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Siddhartha Gautama

Buddhism was founded in Northern India by the Buddha, Siddhartha Gautama. He was born circa 563 B.C. in Lumbini which is in modern-day Nepal. At the age of 29, he left his wife, children and political involvements in order to seek truth. It was an accepted practice at the time for some men to leave their family and lead the life of an ascetic. He studied Brahmanism, but ultimately rejected it. In 535 B.C., he attained enlightenment and assumed the title Buddha (one who has awakened).  He concluded that life is nothing but an experience plagued by sorrow.

He is also referred to as the Sakyamuni, (sage of the Sakya clan). He promoted The Middle Way, rejecting both extremes of the mortification of the flesh and of hedonism as paths toward the state of Nirvana. He had many disciples and accumulated a large public following by the time of his death in his early 80's in 483 B.C..

Two and a half centuries later, a council of Buddhist monks collected his teachings and the oral traditions of the faith into written form, called the Tripitaka. This included a very large collection of commentaries and traditions; most are called Sutras (discourses). All of the Buddha's teachings, collectively called the dharma, deal with one basic goal - how to escape samsara.  Samsara is the cycle of rebirths that is known more commonly as reincarnation.  Freedom from samsara leads to nirvana, which is commonly thought of as a state of complete deliverance from pain and sorrow, a state of bliss - the Eastern equivalent of heaven.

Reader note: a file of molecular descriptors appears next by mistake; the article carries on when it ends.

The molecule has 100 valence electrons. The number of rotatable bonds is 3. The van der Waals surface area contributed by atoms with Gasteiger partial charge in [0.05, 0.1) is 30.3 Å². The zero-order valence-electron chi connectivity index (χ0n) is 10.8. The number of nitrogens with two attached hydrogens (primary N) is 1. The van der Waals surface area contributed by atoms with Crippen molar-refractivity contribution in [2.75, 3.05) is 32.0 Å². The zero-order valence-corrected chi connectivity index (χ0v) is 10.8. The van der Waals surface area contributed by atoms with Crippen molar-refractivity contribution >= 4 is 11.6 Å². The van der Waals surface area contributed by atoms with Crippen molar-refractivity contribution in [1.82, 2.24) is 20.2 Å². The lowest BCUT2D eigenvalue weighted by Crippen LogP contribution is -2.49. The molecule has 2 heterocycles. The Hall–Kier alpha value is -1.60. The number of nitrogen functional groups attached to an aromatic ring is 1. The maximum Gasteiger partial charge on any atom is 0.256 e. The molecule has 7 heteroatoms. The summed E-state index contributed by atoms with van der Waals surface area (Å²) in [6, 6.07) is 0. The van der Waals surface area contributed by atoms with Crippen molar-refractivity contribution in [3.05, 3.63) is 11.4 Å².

Buddhism, like most of the religions of the world, is divided into a number of different traditions. However, most traditions share a common set of fundamental beliefs. One fundamental belief involves reincarnation: the concept that one must go through many cycles of birth, living, and death. After many such cycles, if a person releases their attachment to desire and the self, they can attain Nirvana  - a state of liberation and freedom from suffering. One may wonder though, how nirvana can ever be reached when wanting to obtain nirvana is itself a desire that must be abandoned?

Buddhism is a moral philosophy, an ethical way to live for the here and now of this world to gain the ultimate state. It has more in common with Humanism and Atheism than its original religion Hinduism it separated from. But Buddhism is not atheism just because they don’t believe in a personal God. It is more like pantheism, there is a impersonal force the void which is the ultimate.

Cult Beliefs:

  • Generally Buddhism does not believe in a personal God or a divine being, it does not have worship, praying to, or praising of a divine being (although some sects do.) It offers no form of redemption, forgiveness, no heavenly hope, or a final judgment to those practicing its system.

  • Buddha claimed to point to the right way to escape suffering and attain enlightenment.

  • Buddha claimed to be the one to point the way to Nirvana, an ultimate state in the afterlife, but it was up to each individual to find his own way there.

  • If a Buddhist believes in God, he usually holds to a pantheistic view. Many  Buddhists view God as an impersonal force which is made up of all living things and holds the universe together.

  • They believe that the world is an illusion

  • Most Buddhists believe their are many ways to God. The emphasis is based on the path that we must work on by our own effort.

  • The goal of each Buddhist is the attainment of the state of nirvana. This word means to extinguish or to blow out of existence.


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